People are naturally inclined to respond quicker to negative versus positive events, which can explain why so many of us are fearful of receiving feedback on our work performance. But understanding how you can improve your work performance is often the key to landing that promotion or taking that next step in you career.
If you're afraid of receiving feedback, here are 5 ways to cope:
1. Understand its importance
Sometimes understanding the 'why' is the first step to figuring out the 'how.' Feedback is important not just for your own performance but for those around you, particularly if you are in a management position. In that case, your co-workers depend on your ability to lead for their own career advancement and job performance. If you aren't yet in a management position and hope to get there someday, you need honest feedback to learn how you can improve your performance and which skills you need to hone to move up in the company.
2. Remember it isn't all negative
Feedback isn't all negative, although what we often remember most vividly is the constructive feedback we receive. Feedback is also positive and zeros in on what you do well. Focus on remembering positive feedback you receive. You might start to find you actually receive positive feedback throughout the week.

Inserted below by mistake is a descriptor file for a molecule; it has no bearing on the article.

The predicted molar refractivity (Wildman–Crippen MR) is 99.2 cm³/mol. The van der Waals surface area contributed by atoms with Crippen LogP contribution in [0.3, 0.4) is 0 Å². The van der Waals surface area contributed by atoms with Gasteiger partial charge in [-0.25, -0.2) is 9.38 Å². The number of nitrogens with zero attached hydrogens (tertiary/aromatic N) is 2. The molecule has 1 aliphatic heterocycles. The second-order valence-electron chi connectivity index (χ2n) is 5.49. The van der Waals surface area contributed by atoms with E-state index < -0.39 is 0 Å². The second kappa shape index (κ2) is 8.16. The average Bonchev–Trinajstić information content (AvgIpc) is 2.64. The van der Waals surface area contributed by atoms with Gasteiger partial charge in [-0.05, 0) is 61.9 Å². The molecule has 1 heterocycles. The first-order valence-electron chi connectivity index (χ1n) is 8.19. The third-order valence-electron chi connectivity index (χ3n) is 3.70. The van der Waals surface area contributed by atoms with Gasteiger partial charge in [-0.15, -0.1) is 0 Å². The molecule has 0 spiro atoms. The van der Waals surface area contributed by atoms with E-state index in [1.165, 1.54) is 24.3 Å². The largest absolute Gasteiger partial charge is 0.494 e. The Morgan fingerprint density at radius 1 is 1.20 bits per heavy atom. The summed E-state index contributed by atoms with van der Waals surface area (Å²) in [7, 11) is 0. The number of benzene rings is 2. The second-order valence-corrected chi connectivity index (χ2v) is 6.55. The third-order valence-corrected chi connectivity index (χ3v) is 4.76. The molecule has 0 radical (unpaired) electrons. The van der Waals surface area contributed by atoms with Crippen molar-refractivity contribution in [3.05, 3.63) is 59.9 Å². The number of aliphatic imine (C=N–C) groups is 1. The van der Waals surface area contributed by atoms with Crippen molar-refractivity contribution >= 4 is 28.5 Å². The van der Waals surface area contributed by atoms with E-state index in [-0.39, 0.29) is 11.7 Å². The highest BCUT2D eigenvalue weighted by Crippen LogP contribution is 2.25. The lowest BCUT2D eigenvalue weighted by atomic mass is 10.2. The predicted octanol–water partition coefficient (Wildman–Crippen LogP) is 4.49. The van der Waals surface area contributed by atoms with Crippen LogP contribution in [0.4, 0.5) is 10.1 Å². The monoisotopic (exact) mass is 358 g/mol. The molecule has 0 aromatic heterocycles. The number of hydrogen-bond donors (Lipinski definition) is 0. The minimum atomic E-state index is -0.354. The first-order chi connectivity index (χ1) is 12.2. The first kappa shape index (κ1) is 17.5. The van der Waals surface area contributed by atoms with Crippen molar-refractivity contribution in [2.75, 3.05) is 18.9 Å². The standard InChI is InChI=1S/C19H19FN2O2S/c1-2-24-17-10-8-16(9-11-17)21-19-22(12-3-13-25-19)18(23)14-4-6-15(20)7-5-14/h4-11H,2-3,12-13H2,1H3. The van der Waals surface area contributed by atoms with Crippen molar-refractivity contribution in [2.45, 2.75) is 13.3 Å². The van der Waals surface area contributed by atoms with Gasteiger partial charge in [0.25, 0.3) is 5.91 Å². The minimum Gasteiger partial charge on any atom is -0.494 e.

3. Rethink the conversation
Receiving feedback doesn't need to be a one-way conversation in which your manager or supervisor offers feedback and you sit back and take it. This can be an opportunity to find out how your actions impact and influence others and clear up any misunderstandings you have with your supervisor.
4. Give your own feedback
The main reason we fear feedback is a fear of feeling criticized and defeated. But performance feedback isn't necessarily personal. Take a step back to give yourself objective feedback. If feedback is coming in the form of an annual review, prepare by reviewing your performance and coming up with your own analysis of what you did well and how you can improve. This exercise can help you see that performance feedback is more objective than you think, and it can also help you slow down and focus on what specific steps you can take to succeed.
5. Reframe your feedback
We often take constructive criticism as an attack on our personality, which is why it can sting, at least initially. Take some time to really think about your performance review, and reframe the feedback to figure out how your assessment can turn into positive results for you and your team. You may find out that your weakness in your current position can be a strength in another position.
Receiving constructive feedback about your job performance is essential for improving in your position and moving up in your career. Take some time to prepare for an annual review ahead of time, and work on self-assessment throughout the year to evaluate your performance and come up with an actionable plan for success.